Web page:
I consider myself lucky to have worked with an incredible set of people most of the time but at the same time, I have encountered gender stereotypes that hindered me from leading projects or building a support network in male-dominated areas. Over the time, I learned to work hard to develop strategies to transform these barriers into opportunities which only helped me in enhancing not just my leadership skills and abilities, but also the overall health of the companies that I’ve worked with.”
Chaitali is the Associate Vice President of Marketing at Sprink.online, a full-stack meal subscription platform, created to make affordable daily personalized meals accessible to people wherever they are – at their homes or workplaces.
Ramya Venkataraman | Founder & CEO, CENTA Pvt Ltd.
While stereotypes, of course, exist, I (Ramya) find that staying focused on your business goals and having no barriers in your mind are the most important things. With that comes the focus on building skills continuously, building networks, and getting the support of your colleagues as well as family – all relevant for both men and women!
Ramya Venkataraman is the founder and CEO of CENTA Private Limited working with more than half a million teachers on certification, careers, and training. Ramya has been recognized as one of ’15 Women Transforming India’ by NITI Aayog and UN, as one of ’25 women leaders in business and social sectors’ by The Economic Times, and a distinguished alum of both her alma maters IIT Delhi and IIM Calcutta.
Neha Bagaria | Founder & CEO of, JobsForHer
I found out that nobody prepares young women to realize that men’s and women’s career graphs can look very different. We are trained to believe that a career graph is a straight vertical line that keeps rising. But in fact, it doesn’t have to be. And thus I realized that we need to prepare our women for the kind of career stages that life might throw at them. Just because you need to decelerate or take a break or slow down, doesn’t mean you’re done with your career. Once your life stage is right, you can get back right where you left off. And after my own career break and inner struggle to get back to work, inspired me to launch JobsForHer on International Women’s Day on March 8, 2015. JobsForHer enables women to accelerate their careers by connecting them to jobs, community, mentoring, reskilling, inspiration, and networking opportunities.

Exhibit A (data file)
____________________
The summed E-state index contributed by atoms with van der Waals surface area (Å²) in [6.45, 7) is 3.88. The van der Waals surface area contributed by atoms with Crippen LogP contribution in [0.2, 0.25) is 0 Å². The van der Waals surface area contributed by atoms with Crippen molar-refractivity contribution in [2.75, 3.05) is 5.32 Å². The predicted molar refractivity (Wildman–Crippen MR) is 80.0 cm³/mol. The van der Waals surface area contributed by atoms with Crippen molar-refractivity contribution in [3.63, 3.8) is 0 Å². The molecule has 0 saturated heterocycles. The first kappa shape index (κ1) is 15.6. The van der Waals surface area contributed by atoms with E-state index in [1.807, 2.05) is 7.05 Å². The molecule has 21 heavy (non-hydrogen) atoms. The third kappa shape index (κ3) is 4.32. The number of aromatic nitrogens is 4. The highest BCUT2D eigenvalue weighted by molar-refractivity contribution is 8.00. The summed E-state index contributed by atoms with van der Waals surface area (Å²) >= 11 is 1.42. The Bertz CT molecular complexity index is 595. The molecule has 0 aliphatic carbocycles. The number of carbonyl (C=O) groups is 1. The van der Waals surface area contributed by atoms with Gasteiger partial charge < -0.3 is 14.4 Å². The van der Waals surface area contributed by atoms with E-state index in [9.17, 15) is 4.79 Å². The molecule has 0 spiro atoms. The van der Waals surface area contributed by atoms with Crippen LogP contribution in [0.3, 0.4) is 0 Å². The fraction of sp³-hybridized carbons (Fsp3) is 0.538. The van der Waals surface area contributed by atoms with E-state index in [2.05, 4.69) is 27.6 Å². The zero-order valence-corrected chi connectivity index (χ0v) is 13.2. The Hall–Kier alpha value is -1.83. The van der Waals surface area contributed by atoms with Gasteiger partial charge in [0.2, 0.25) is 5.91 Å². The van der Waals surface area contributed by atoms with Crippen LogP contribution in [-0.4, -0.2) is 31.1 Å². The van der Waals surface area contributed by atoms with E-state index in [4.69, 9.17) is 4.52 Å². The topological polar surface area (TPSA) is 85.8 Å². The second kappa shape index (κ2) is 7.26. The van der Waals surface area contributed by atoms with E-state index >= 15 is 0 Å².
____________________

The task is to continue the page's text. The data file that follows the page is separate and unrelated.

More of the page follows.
Neha, a social entrepreneur – her organisation is built around the idea to solve the unique challenges faced by women on a break, which she realised from her personal experience. She had taken a 3.6 years break from her profession during maternity and experienced difficulties when she wanted to resume her career.
Raksha Kothari | Co-founder & Head of Sourcing, Go Desi
“The manufacturing sector is a largely male dominated field. As one of the very few women here, the biggest challenge I faced was while having to liaise with machine manufacturers, vendors, farmers, and factory staff. One needs to be both tactical and bullish when dealing with them. The latter is not a trait that came naturally to me and had to be learnt with time. I realized that standing your ground and being assertive was the only way forward. These are the qualities that have helped me the most in this journey.”
Raksha looks after procurement, vendor management and production. She also takes care of HR & alliances including recruitment, training & development of the workforce as well as tracking the impact on ground. Under her leadership, Go Desi has employed more than 200 women in their manufacturing setup in Bangalore.
Aarti Gill | Co-founder, OZiva
Entrepreneurship is about being ready to face challenges head on and never give up. Every challenge is an opportunity waiting to be explored. No journey is without struggles. I strongly believe that the success of a startup stems from the drive and ability to fight against these hurdles. We have a number of success stories to prove this theory. For me, it has always been about perseverance. Business models can be figured out if you persist and have the right people by your side.
Our (my co-founder Mihir and me) aim has always been about enabling healthier living. However, when we initially started, the business model had to undergo a few iterations. While the initial ideas did not work out as planned, it gave us an opportunity to understand consumers and market better. And OZiva was launched in 2016 to cater to the needs of the consumers.
Aarti completed her Bachelor’s in Technology from IIT Roorkee and MBA from INSEAD, France. She has worked across India, US and Singapore with companies like Credit Suisse, Capital One and a few tech start-ups. Parallel to her professional life, Aarti also practices OZiva’s core philosophy in her personal life. She ensures that she invests time in bettering her physical and mental wellbeing.
Supriya Kulkarni | MD, Kyzer Software
Entrepreneurship is a complex phenomenon and plays a key role in the economic development of a country. Women entrepreneurs are making significant contributions to global economic health, national competitiveness and community commerce by bringing many assets to the market.